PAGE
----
HLB quarantine expanded in California

USDA expands HLB quarantine in California

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USDA expands HLB quarantine in California

The USDA's Animal and Plant Health Inspection Service (APHIS), in cooperation with the California Department of Food and Agriculture (CDFA), is expanding the areas quarantined for huanglongbing, also known as HLB.

APHIS is adding portions of Los Angeles, Orange, Riverside, San Bernardino, and San Diego counties in California to the quarantined areas.

In addition, APHIS is also establishing a quarantine in a portion of Ventura County due to HLB detections in plant tissue samples collected from multiple locations during routine surveys in the state.

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HLB, which is spread by Asian citrus psyllid (ACP) transmitting the bacteria to the tree when feeding on new shoots, is the most serious citrus disease and has been present in Florida since 1998.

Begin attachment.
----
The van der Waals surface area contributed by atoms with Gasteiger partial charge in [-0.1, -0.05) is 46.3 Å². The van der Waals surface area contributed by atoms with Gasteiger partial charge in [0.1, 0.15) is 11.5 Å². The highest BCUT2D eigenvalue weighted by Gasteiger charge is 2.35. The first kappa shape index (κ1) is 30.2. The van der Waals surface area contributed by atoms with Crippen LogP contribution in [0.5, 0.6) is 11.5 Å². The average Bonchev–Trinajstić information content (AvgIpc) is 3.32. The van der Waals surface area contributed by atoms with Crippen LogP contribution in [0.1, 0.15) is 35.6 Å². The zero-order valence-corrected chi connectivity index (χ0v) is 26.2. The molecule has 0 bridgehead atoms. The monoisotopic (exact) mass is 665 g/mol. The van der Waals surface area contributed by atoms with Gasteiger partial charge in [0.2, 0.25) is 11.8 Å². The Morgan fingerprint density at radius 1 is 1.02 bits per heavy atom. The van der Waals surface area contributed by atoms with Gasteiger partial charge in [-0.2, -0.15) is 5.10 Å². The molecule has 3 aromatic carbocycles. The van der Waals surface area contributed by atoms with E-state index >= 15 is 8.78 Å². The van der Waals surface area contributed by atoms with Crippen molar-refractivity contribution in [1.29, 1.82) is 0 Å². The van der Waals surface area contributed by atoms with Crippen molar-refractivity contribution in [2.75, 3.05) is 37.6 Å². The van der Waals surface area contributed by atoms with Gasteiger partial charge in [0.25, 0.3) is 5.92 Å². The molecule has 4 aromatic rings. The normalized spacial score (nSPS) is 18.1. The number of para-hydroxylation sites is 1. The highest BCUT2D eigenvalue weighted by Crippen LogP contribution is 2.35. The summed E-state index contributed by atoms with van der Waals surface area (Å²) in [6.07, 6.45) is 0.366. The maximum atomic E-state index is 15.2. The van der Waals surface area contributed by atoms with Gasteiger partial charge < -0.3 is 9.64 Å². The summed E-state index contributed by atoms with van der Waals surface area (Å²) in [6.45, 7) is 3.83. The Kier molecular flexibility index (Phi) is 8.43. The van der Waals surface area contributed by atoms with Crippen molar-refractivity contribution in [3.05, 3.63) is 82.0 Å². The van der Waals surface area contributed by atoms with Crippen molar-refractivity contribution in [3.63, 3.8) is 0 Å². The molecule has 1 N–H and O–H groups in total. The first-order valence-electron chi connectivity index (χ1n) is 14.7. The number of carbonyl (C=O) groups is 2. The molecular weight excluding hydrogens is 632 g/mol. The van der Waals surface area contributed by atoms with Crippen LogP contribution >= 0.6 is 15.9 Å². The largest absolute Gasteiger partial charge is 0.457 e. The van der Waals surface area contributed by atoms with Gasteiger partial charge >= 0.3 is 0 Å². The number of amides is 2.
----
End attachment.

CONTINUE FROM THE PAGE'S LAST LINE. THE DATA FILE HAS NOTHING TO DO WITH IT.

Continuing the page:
It is also currently found throughout Georgia, Florida, Puerto Rico, and the U.S. Virgin Islands and in portions of Alabama, South Carolina, Louisiana, California, and Texas.

APHIS is applying safeguarding measures on the interstate movement of regulated articles from the quarantined areas in California. 

These measures parallel the intrastate quarantine that CDFA first established. This action is necessary to prevent the spread of HLB to non‑infested areas of the U.S.

There is no cure for HLB and all commercial varieties of citrus are susceptible to it. Therefore, in citrus-producing areas with little or no HLB incidence, early detection and removal of infected trees, as well as control of the ACP vector, are critical to prevent the spread of the disease to non-infested areas of the U.S. and to maintain productive citrus. 

Detailed information on quarantined areas can be found here.

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